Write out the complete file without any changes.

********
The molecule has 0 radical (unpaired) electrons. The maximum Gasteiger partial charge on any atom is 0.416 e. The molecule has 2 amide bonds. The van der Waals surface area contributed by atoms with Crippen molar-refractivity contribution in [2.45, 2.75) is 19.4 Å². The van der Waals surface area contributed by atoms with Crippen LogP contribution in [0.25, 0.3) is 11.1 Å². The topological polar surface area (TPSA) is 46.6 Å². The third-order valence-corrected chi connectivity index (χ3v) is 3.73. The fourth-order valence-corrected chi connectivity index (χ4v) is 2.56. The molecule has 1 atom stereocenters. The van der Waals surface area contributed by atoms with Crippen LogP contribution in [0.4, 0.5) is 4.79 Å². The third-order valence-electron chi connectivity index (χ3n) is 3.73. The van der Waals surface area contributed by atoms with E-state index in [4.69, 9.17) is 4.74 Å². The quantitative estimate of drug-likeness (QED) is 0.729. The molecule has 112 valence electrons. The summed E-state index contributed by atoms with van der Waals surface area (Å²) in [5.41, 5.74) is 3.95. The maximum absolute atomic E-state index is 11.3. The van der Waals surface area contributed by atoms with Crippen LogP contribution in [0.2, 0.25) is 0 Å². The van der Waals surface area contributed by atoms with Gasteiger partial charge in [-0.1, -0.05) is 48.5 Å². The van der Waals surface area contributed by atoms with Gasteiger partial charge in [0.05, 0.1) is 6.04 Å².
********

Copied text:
The molecule has 0 radical (unpaired) electrons. The maximum Gasteiger partial charge on any atom is 0.416 e. The molecule has 2 amide bonds. The van der Waals surface area contributed by atoms with Crippen molar-refractivity contribution in [2.45, 2.75) is 19.4 Å². The van der Waals surface area contributed by atoms with Crippen LogP contribution in [0.25, 0.3) is 11.1 Å². The topological polar surface area (TPSA) is 46.6 Å². The third-order valence-corrected chi connectivity index (χ3v) is 3.73. The fourth-order valence-corrected chi connectivity index (χ4v) is 2.56. The molecule has 1 atom stereocenters. The van der Waals surface area contributed by atoms with Crippen LogP contribution in [0.4, 0.5) is 4.79 Å². The third-order valence-electron chi connectivity index (χ3n) is 3.73. The van der Waals surface area contributed by atoms with E-state index in [4.69, 9.17) is 4.74 Å². The quantitative estimate of drug-likeness (QED) is 0.729. The molecule has 112 valence electrons. The summed E-state index contributed by atoms with van der Waals surface area (Å²) in [5.41, 5.74) is 3.95. The maximum absolute atomic E-state index is 11.3. The van der Waals surface area contributed by atoms with Crippen LogP contribution in [0.2, 0.25) is 0 Å². The van der Waals surface area contributed by atoms with Gasteiger partial charge in [-0.1, -0.05) is 48.5 Å². The van der Waals surface area contributed by atoms with Gasteiger partial charge in [0.05, 0.1) is 6.04 Å².